I probably read more Moorcock when I was a teenager than any other writer. I really have no idea how many times I read the various Eternal Champion series. In addition, I read the Dancers at the End of Time series, and various stand alone novels. I particularly liked the Nomads of the Time Stream and their proto-steampunk setting, even if I didn't get all the political, literary, and cultural references. I'm not sure how many books by Moorcock I've read, but I suspect it's around thirty.
I must write, with some sadness, that recent visits to Moorcock's literary landscapes have been a little disappointing. While there's a wild originality to his stories, there's also a sense of playacting that undercuts much of the drama. When Conan growls and swears a mighty oath I buy it. When Elric does the same thing, I don't, and it's because I don't think Moorcock does, let alone can. For all his love of Edgar Rice Burroughs, he's too much of a modern aesthete to really submerge himself in the bloody sinew and gristle of heroic fantasy and let himself go.
While in better hands it wouldn't be a problem, Moorcock seems to have been unwilling to just tell a story. His stories always seem written to make some larger point; humans are destructive and untrustworthy (Corum and The Eternal Champion), the UK's demented and evil (Hawkmoon), and that good and evil are simplistic notions (nearly everything). These are neither deep nor original thoughts, nor does he dig too deeply into them (it's hard to deep thoughts into a slim book when it's already packed with tons of plot). That's not immediately apparent at fifteen, but it is at fifty. There is a thick strand of pedantry that rings too loudly of the waking world, and detracts from the dream world of the story.
Be that as it may, Michael Moorcock's stories still manage to hold a dear place in my heroic fantasy mental landscape. There are few characters more vivid than Elric, Corum, and Dorian Hawkmoon. I still want Jhary-a-Conel's cat, Whiskers, and a friend as loyal as Moonglum. To not read the those three series is to deprive oneself of some of the most original and important writing in heroic fantasy. All those flaws I've found might only be the result of diving into these stories too many times, and becoming too familiar with them, gaining too much insight into the mechanics and the stagecraft. There's so much good stuff in his books that will linger in my mind and outlast any disappointing rereading for a very long time.
Here is a selection of the covers of his books that thrilled me most. Looking at them today, they conjure up not only the stories, but the time when I first read them, discussing them with my friends, and then starting all over and reading them a second and third time.
These six covers by American artist David McCall Johnston are my favorite covers of my favorite books by Michael Moorcock. I just plowed through a lengthy and highly disapproving review of the two series over at Ferretbrain. Many of the critic's points mirror my own, but he clearly had much less tolerance for the books' problems.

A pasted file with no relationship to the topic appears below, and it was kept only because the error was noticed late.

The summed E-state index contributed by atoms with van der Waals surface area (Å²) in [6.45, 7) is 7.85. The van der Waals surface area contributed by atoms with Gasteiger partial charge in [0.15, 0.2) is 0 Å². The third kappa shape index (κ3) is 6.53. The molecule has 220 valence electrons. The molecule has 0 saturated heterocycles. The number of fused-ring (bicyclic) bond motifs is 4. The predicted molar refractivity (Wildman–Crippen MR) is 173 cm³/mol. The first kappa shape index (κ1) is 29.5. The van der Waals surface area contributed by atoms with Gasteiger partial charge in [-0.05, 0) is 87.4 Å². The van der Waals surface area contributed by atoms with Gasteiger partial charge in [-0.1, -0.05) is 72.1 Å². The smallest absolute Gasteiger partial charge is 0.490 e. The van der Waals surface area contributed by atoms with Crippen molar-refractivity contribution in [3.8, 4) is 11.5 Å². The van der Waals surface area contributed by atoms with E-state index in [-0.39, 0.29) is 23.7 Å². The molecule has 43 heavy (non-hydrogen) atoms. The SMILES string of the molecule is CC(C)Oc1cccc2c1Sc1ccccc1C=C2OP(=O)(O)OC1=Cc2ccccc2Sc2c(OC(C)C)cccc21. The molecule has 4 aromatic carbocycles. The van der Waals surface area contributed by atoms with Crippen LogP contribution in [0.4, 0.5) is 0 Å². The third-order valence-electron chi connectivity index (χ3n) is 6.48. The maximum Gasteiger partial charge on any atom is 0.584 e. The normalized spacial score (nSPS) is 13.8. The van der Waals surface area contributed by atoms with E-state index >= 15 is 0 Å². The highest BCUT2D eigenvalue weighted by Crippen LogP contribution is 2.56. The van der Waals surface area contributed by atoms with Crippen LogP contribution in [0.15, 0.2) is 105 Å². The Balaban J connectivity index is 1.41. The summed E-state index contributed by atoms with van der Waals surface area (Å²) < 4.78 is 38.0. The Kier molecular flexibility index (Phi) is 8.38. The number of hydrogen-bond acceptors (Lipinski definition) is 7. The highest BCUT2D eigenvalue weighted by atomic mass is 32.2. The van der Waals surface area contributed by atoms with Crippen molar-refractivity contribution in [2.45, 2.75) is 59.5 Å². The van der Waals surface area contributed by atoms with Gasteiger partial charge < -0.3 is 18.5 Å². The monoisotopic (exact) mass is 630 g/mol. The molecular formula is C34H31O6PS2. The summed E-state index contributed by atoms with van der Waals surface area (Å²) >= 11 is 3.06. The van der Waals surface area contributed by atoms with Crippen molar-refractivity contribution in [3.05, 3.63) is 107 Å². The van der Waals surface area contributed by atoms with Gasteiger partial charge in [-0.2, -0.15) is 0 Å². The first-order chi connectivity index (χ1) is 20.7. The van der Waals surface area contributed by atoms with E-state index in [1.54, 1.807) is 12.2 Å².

I like the contrast of an essentially realistic Corum against stylized backgrounds. It's as if the flesh and blood Prince in the Scarlet Robe is entering a dreamscape, where nothing is quite tangible, be it a field of leaves, waves, flame, or dust. As he spends much of the first trilogy in the ever changing realms of Chaos and the second in magical locales,this seems a reasonable interpretation.
I'm struck by the color choices. On each cover, red is what draws the eye, whether it's Corum's crimson robe or Xiombarg's Medusa-like hair. The colors are bold but not bright. As much as they draw your eyes in, they aren't harsh or jarring. Again, they have the soft muzziness of a dream, not the razor-clean edges of a photograph. Definitely not covers you see on today's shelves.
Painted by Richard Clifton-Dey, these covers for the First Chronicles of the Runestaff are weird and bad. They are incredibly realistic, but also incredibly stiff and lifeless. The lizard heads on the last two covers appear drawn from real life, but with the tacked on wings and tentacles, they seem as believable as the poor lizards with glued on fins in Irwin Allen's dinosaur movies. Nonetheless, I dug these books, and still have a fondness for them. Sure, he cranked them out like he was on crank, and wrote them for the money, but they are chock full of madness and gonzo images: war flamingos, imperialists all wearing bejewelled animal mask, a withered emperor kept alive in a crystal womb by super science. Pretty awesome stuff. These are editions I first read and the ones that stuck most deeply (and still do) in my brain.
I haven't included the Michael Whelan Elric covers because I already highlighted them a little bit in past posts. I also discovered I was a lot kinder to Moorcock's books than I am today. It's just one those things, I guess. Tastes and attitudes change and there's not much you can do about it, even in as short a time as two years.